Before I was in school, when the library was a storefront full of metal shelves, pale linoleum, and an odd entrance fountain, joy in reading has been linked to the physical sensation of the books themselves. Paper edges that fur as you thumb them, spines that relax as you bend them, and ink and air and paper that combine into a certain smell that breathes over you when you ruffle the pages. Books could be a type of pet, carried around and cared for.
This doesn't make me a great candidate for digital readers. My eyes are tired from years of reading, low contrast screens don't help, and there is something about that glass window that doesn't yet let me in as deeply as the crease between the pages. However, some stories do lend themselves to the medium and I'm discovering that my gateway into digital books is through an unexpected avenue.
Despite being a lifelong reader, romance novels were something that I gave up years ago, never making the leap from Sweet Valley to the historical or contemporary shelves. Instead, I gravitated to the fantasy and mystery shelves and then, slowly, to the literary fiction shelves and essays. Then, romance decided to make a beachhead in fantasy and urban fantasy and paranormal romance began to move into the section. Books seemed to suddenly bloat, trying to distinguish themselves from those "other" stories by way of excessive page count or hyper violence. I thought I should get serious about my own writing and shifted my reading into non-fiction.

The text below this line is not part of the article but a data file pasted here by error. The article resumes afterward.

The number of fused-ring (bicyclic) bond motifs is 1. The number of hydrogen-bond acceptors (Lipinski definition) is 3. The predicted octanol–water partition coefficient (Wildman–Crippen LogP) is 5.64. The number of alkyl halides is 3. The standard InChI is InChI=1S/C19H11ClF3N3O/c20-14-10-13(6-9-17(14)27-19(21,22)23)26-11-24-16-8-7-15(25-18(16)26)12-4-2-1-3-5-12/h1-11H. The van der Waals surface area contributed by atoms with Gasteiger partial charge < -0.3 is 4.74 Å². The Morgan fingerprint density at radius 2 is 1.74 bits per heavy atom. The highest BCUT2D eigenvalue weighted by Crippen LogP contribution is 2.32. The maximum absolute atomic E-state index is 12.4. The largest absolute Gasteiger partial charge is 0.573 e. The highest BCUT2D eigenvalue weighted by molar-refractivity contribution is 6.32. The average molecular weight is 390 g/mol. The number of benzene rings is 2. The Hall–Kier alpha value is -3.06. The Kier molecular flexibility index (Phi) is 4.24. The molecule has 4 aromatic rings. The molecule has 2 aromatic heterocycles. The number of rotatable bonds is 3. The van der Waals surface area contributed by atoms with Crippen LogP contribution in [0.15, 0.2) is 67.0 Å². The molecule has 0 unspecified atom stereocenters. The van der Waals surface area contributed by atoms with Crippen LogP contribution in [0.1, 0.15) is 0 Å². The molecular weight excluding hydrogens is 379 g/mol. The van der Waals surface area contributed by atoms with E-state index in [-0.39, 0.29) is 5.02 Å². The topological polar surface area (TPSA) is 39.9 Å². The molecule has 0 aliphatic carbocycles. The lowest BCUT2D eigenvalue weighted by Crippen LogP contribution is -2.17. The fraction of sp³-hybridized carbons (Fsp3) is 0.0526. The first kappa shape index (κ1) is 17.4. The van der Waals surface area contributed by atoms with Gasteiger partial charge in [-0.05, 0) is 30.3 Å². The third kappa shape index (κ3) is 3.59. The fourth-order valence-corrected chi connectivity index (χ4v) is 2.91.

During this time my husband has been consuming e-books like candy. He reads on his reader, on his cell phone, on his screen. I tried a reader, eschewed it, and stuck to books. Then we found a reader that I could play with, do other things on, become comfortable with all without using it for reading. I could IM, follow my e-mail, play Frogs (become addicted to Frogs, go cold turkey on Frogs), and write on the thing.
At the same time, a few members of our writer's group started to work in the romance genre. There was no one left to object to this turn of events (not to say that anyone would have originally) and I found myself taking a second look at the genre.
Shazaam! This turned into the perfect mix of device and story to finally convert me to the e-reader. Having recently completed the fun Gaming for Keeps and well into The Other Woman, it seems that I'm finally learning warming up to digital books.
However, I'm still mostly a book-in-hand reader. In addition to the stories mentioned above, I read Garth Nix's Sabriel over the weekend (paperback, of course) and loved it. It is a compelling story and one that I'm glad I have sitting beside me at the moment, reminding me of the great story within. It's the kind of book that warrants rereading, if for no other reason than that the world-building is stellar and different from what I've seen before.
Perhaps the digital/paperback divide in my head runs like this: Paperbacks are the Old Kingdom; their magic is real and substantial and links me to the past while digital books are Ancelstierre; they work best when structured around a recognizable, social milieu whose present is concurrent with my own? Not sure if that makes sense or if it will continue to be that way, but that's how it works for me, for now.